Oil and Gas Companies Pledge Major GHG Emissions Reductions—Will They Follow Through?

High levels of methane emissions from the oil and gas industry are responsible for one of the most urgent climate problems we face today. Methane, a byproduct of oil and gas production, is a potent greenhouse gas. Methane is 85 times more potent than CO2 when measured over 20 years and 25 times more potent when measured over 100 years. Alarmingly, methane emissions worldwide are growing at 25 million tons per year, and a recent NASA study points to the fossil fuel industry as producing nearly 70 percent of all new emissions.

In a carbon-constrained world, the wasteful dumping of methane into the atmosphere is an intrinsic threat to the oil and gas industry, as well as to the broader efforts to limit global warming to two degrees. That is why in late 2017, a group of eight international oil and gas companies—BP, Eni, ExxonMobil, Repsol, Shell, Statoil, Total, and Wintershall—signed on to a set of guiding principles aimed at reducing methane emissions from the oil and gas industry. More recently, Russia’s Gazprom and Qatar Petroleum also signed on to the commitment.

Ensuring that oil and gas producers understand the impacts of methane on the climate and sign on to commitments to help limit their contributions to the methane problem are important first steps. Matching commitments with corresponding action is even more important, however, and for short-term climate pollutants like methane, quick and decisive action may make all the difference in keeping within the two-degree climate threshold.

Guiding Principles for a Climate-Conscious Oil & Gas Industry

The Guiding Principles were developed in collaboration with the Environmental Defense Fund, Rocky Mountain Institute, Columbia University, the International Energy Agency, the International Gas Union, the Oil and Gas Climate Initiative, the Climate Investment Funds, the Sustainable Gas Institute, the Energy and Resources Institute, the University of Texas at Austin, and UN Environment. The Guiding Principles require continually reducing methane emissions, advancing strong performance across supply chains, improving the accuracy of methane emissions data, advocating sound policies and regulations on methane emissions, and increasing transparency.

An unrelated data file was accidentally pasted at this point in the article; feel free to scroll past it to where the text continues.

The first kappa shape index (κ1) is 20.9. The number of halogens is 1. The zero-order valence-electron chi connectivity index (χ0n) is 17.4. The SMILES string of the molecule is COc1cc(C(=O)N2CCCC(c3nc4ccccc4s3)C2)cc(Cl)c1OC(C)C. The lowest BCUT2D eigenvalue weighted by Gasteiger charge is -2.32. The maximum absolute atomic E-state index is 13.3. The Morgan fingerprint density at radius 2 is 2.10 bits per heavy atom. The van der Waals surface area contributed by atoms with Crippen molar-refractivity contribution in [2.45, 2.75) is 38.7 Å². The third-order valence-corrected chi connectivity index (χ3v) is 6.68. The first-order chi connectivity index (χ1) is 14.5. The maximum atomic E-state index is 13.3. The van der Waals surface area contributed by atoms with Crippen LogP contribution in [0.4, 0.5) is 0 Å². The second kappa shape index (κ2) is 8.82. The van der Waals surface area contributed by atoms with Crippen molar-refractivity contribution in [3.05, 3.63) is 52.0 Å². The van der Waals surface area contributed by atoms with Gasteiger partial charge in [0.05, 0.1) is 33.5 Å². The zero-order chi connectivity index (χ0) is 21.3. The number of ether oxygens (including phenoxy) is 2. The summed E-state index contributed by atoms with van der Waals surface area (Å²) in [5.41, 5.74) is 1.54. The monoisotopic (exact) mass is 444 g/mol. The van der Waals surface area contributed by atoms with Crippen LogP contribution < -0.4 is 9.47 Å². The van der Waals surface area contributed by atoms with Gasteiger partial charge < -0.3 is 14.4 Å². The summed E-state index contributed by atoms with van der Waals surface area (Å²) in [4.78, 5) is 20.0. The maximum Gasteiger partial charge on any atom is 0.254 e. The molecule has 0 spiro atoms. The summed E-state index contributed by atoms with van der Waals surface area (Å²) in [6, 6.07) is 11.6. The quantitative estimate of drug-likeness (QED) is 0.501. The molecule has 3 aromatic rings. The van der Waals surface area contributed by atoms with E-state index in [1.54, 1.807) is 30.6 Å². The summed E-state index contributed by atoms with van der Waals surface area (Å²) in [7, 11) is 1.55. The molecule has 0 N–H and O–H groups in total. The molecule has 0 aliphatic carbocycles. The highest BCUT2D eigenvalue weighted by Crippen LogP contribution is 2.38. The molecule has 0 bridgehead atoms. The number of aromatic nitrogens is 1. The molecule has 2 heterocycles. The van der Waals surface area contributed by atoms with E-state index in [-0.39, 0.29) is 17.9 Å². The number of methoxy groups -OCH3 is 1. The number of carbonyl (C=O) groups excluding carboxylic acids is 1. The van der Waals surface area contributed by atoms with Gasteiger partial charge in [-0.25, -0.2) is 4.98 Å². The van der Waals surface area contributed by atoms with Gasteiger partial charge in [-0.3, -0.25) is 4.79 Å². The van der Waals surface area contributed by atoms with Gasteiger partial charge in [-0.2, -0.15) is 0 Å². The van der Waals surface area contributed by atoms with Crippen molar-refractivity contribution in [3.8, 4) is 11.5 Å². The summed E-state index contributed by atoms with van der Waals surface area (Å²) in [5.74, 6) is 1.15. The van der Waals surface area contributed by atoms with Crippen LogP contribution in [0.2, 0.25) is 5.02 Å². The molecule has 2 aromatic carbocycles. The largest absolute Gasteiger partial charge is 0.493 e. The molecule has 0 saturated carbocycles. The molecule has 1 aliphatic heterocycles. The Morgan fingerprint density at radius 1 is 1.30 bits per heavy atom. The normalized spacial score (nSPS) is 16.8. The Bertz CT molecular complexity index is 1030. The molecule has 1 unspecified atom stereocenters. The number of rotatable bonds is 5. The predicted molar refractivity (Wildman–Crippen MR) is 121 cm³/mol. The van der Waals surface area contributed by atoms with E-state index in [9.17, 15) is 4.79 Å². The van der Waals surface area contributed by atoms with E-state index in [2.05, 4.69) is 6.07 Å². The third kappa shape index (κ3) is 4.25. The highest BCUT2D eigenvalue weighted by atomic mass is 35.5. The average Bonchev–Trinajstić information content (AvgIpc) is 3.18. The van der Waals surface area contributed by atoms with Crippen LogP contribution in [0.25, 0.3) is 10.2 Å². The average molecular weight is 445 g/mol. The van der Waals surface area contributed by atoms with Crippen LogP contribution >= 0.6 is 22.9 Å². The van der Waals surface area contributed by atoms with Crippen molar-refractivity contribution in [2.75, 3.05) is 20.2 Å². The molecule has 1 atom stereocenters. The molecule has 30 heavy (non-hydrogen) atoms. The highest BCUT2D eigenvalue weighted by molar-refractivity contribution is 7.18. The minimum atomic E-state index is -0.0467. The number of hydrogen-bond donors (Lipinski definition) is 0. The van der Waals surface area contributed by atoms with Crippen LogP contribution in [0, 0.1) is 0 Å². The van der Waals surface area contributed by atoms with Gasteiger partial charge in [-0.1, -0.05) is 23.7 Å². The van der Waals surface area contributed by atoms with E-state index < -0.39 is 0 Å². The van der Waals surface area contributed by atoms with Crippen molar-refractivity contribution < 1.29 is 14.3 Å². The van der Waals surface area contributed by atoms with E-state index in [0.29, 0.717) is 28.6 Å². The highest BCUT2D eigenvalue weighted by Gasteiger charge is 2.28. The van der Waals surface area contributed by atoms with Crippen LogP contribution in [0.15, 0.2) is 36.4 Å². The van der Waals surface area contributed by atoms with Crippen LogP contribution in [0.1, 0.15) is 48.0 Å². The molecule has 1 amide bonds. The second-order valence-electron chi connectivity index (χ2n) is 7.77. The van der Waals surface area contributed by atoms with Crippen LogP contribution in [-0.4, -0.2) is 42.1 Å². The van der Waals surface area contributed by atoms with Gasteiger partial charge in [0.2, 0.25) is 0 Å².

Commitment to these principles is part of a larger movement within the oil and gas industry to better address the threat of climate change. For example, Royal Dutch Shell recently put forth a public report titled Sky, which outlines the company’s vision of how the world might possibly meet the Paris Agreement goals—and what the implications would be for the global oil and gas industry. Shell’s analysis points to the fact that the fossil fuel industry is realizing that meaningful action on sustainability isn’t just an idea or suggestion—it’s imperative that it quickly come to fruition around the world.

Oil and gas companies are signing on to these commitments to ensure that natural gas can continue to play a role in meeting future energy demand. However, commitments without demonstrable and sustained action are meaningless. Since natural gas consists mainly of methane, the role of natural gas in the future energy mix will depend on the extent to which the industry eliminates wasteful and dangerous methane emissions.

The Market Can Support Win-Win Climate Solutions

Rocky Mountain Institute’s (RMI) Global Race for Zero Methane Emissions Challenge is working to provide innovative, market-oriented solutions to this problem by supporting a business environment that facilitates thousands of methane abatement projects around the world. To make these projects happen faster, petroleum ministries and oil companies will need to reexamine their 100-year-old business models and open up their protected markets to entrepreneurial forces. Because methane abatement projects are often highly lucrative, the industry has an opportunity to mobilize a gold rush of activity that is supported by national budgets, multilateral financing, and commercial banks.

So now we must turn our attention to action. Signatures are important and a sign of progress within the oil and gas industry. But signatures and commitments alone won’t solve the critical methane problem. It will take courageous decision-making, a willingness to support innovation, and many thousands of emissions abatement projects to ensure a clean, prosperous, and secure low-carbon future.

In our carbon-constrained world, methane emissions from wasted natural gas are an intrinsic threat to the oil and gas industry. It is, therefore, imperative that this industry commit the resources to address this enormous risk to their business and, more importantly, our common future.

Signatories and collaborators to the Methane Guiding Principles

Image courtesy of iStock.